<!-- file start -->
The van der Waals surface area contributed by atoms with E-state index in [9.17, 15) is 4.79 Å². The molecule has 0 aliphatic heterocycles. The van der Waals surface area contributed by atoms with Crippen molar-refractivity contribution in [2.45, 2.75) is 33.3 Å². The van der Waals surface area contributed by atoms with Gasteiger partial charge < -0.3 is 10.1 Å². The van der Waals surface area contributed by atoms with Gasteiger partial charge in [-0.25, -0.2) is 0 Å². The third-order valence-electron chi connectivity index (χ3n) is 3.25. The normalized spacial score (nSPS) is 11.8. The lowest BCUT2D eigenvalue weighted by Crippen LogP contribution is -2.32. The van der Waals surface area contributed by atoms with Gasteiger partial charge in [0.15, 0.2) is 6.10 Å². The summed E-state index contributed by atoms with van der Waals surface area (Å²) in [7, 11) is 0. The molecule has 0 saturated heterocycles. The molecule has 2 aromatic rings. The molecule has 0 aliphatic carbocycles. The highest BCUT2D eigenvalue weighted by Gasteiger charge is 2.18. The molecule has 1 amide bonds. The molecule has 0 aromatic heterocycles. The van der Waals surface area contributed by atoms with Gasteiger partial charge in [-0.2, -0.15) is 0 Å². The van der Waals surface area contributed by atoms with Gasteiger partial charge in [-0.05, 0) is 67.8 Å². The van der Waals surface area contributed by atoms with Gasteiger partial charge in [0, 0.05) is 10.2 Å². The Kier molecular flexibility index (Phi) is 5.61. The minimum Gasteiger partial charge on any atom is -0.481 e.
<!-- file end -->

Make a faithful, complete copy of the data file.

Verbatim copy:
The van der Waals surface area contributed by atoms with E-state index in [9.17, 15) is 4.79 Å². The molecule has 0 aliphatic heterocycles. The van der Waals surface area contributed by atoms with Crippen molar-refractivity contribution in [2.45, 2.75) is 33.3 Å². The van der Waals surface area contributed by atoms with Gasteiger partial charge < -0.3 is 10.1 Å². The van der Waals surface area contributed by atoms with Gasteiger partial charge in [-0.25, -0.2) is 0 Å². The third-order valence-electron chi connectivity index (χ3n) is 3.25. The normalized spacial score (nSPS) is 11.8. The lowest BCUT2D eigenvalue weighted by Crippen LogP contribution is -2.32. The van der Waals surface area contributed by atoms with Gasteiger partial charge in [0.15, 0.2) is 6.10 Å². The summed E-state index contributed by atoms with van der Waals surface area (Å²) in [7, 11) is 0. The molecule has 0 saturated heterocycles. The molecule has 2 aromatic rings. The molecule has 0 aliphatic carbocycles. The highest BCUT2D eigenvalue weighted by Gasteiger charge is 2.18. The molecule has 1 amide bonds. The molecule has 0 aromatic heterocycles. The van der Waals surface area contributed by atoms with Gasteiger partial charge in [-0.2, -0.15) is 0 Å². The van der Waals surface area contributed by atoms with Gasteiger partial charge in [-0.05, 0) is 67.8 Å². The van der Waals surface area contributed by atoms with Gasteiger partial charge in [0, 0.05) is 10.2 Å². The Kier molecular flexibility index (Phi) is 5.61. The minimum Gasteiger partial charge on any atom is -0.481 e.